This handy gov.uk calculator will help you to work out if you’re paying the correct minimum wage.

Employment checks

Right to work in the UK

You can be sent to jail and face an unlimited fine if you get this one wrong, so here’s how to stay on the right side of the law when it comes to checking someone’s right to work in the UK:

  • You must make a clear copy of the approved documentation that proves someone’s right to work in the UK. This is normally a passport or birth certificate.
  • Sometimes a worker’s right to work in the UK can be provided via an online share code.
  • Use this gov.uk portal to check someone’s legal right to work in the UK.

Criminal record check

You can request a Disclosure and Barring Service (DBS) check for someone applying for a role if you wish.

  • Unless you’re eligible to check someone’s spent criminal record for a job, it’s illegal to refuse someone because of spent convictions.

Use this gov.uk tool to find out which DBS check you can get for your employee.

Health checks

Once you’ve picked someone for the role, you can ask for certain health checks if it’s a legal requirement or the job requires it.

For example, if you’re employing someone to drive your work van, it’s a legal requirement for that person to have an eye test.

  • You will need to include information about these checks in the offer of employment and make sure the checks you make do not discriminate or discourage people from applying for the job.

Remember, when handling other people’s information, you are bound by data protection rules.

An electrical apprentice with his employer


When you employ staff, even on a temporary or casual basis, you are legally obliged to have employers’ liability insurance. You can be fined £2,500 every day that you’re not properly insured.

  • Employers’ liability insurance will protect you and your business from legal and compensation costs if an employee claims they were injured or suffered a loss while working for you.

Accidents happen all the time; insurance gives you peace of mind that you are covered should the worst happen.

Speak with our partners at Covéa, who offer exclusive rates on insurance policies to Checkatrade members.

Employment contract and pension scheme

Contract of employment

When someone accepts your job offer, they enter into an agreement with you as their employer. This is the contract of employment. It outlines the terms of the employment, including:

  • The employment conditions
  • Rights and responsibilities
  • Duties

When you take on an employee, you will also need to give them a written statement of employment particulars.

The written statement of employment particulars is made up of two parts: the principal statement and the wider written statement.

Principal statement

This must be given to your employee on day one of employment. It includes things such as the names of the employer and employee, the hours and rate of pay, holiday entitlement and work location.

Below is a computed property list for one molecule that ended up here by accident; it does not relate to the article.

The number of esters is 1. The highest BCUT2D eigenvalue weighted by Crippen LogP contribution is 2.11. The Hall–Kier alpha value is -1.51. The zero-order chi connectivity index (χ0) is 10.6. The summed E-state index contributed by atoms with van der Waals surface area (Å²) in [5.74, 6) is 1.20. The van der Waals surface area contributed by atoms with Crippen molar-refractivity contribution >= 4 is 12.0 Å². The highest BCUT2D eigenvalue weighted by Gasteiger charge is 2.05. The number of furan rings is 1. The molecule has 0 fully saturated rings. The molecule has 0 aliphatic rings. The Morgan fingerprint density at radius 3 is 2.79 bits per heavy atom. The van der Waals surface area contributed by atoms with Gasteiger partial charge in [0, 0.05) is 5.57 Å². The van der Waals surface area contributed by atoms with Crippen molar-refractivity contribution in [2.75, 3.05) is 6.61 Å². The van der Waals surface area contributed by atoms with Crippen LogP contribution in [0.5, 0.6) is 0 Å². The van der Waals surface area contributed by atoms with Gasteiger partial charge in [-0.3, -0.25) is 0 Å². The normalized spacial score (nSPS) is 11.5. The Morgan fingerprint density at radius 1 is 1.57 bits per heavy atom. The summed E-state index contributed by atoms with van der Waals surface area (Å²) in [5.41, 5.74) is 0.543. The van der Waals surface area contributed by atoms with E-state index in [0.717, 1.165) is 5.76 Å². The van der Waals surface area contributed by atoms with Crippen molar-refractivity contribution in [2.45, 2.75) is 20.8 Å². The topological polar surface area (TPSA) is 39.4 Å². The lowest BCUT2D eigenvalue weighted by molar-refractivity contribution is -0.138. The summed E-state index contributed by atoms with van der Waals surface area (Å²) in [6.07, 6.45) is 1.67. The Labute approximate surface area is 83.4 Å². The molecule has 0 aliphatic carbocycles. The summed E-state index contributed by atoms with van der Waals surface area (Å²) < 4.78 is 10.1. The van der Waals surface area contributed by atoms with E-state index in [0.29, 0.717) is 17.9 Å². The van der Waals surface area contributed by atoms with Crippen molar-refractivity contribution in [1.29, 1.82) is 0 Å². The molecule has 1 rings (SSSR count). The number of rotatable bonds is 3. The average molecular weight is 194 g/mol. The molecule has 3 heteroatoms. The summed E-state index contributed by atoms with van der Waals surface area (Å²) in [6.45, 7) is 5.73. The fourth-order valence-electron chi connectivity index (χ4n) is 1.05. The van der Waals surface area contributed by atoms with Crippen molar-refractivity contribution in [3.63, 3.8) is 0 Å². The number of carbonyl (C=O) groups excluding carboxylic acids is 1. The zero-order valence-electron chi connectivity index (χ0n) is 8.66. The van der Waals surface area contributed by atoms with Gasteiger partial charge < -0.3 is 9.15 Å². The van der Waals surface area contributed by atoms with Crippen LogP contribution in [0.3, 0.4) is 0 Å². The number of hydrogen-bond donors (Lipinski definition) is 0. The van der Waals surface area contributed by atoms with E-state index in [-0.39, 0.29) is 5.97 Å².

On day one of employment, you must also give your new staff member information about:

  • Sick pay and procedures
  • Other paid leave (e.g. maternity and paternity leave)
  • Notice periods

Wider written statement

This must be given to your employee within 2 months of starting work with you.

This includes information about:

  • Pensions
  • Collective agreements
  • Right to non-compulsory training
  • Disciplinary and grievance procedures

Workplace pension scheme

You will also need to check if you need to automatically enrol your new employee (and make an employer’s contribution to) a workplace pension scheme. You can do this here.

self employed gardener with an employee helping to lay turf

HMRC requirements

If you begin to employ staff or use subcontractors, you must tell HMRC.

Make sure you register at least five working days before your employee’s first payday, as you will need your employer’s PAYE reference number.

Self-employed staff or salaried staff?

You may be wondering whether it’s better to take on self-employed staff or salaried staff.

Each has its pros and cons.

If you take on salaried staff on PAYE, you legally have to honour the various rights that employees have, e.g. the right to paid holiday, sick pay, maternity/paternity pay, and so forth. However, if someone is employed by you, you set their hours, their tasks, and their place of work etc.

A self-employed person will normally agree on a price for a job (or contract) and do it under their own terms, deciding when, where, and how to complete the work. You must decide whether this setup suits your business.

Quick summary

In summary, there are five key areas you need to be aware of before taking on staff to expand your self-employed business:

  • National Minimum Wage (or National Living Wage if the employee is over 23).
  • Employment checks, including checking someone’s right to work in the UK, DBS checks, and health checks.
  • Insurance. It’s the law for all employers to have employer’s liability insurance.
  • Employment contract and pension scheme. You must provide certain paperwork to your employees, and (if they meet certain criteria) they must be enrolled on (and receive a contribution from your business) a workplace pension scheme.
  • HMRC must be informed when you become an employer.
  • You can employ an employee under PAYE or contract a self-employed person to do work within your self-employed business, but make sure you do your research to understand the tax and legal implications of each.

For more information on growing your team and building your business, download your free full copy of the Accelerate! eBook here.

Need advice on growing your business?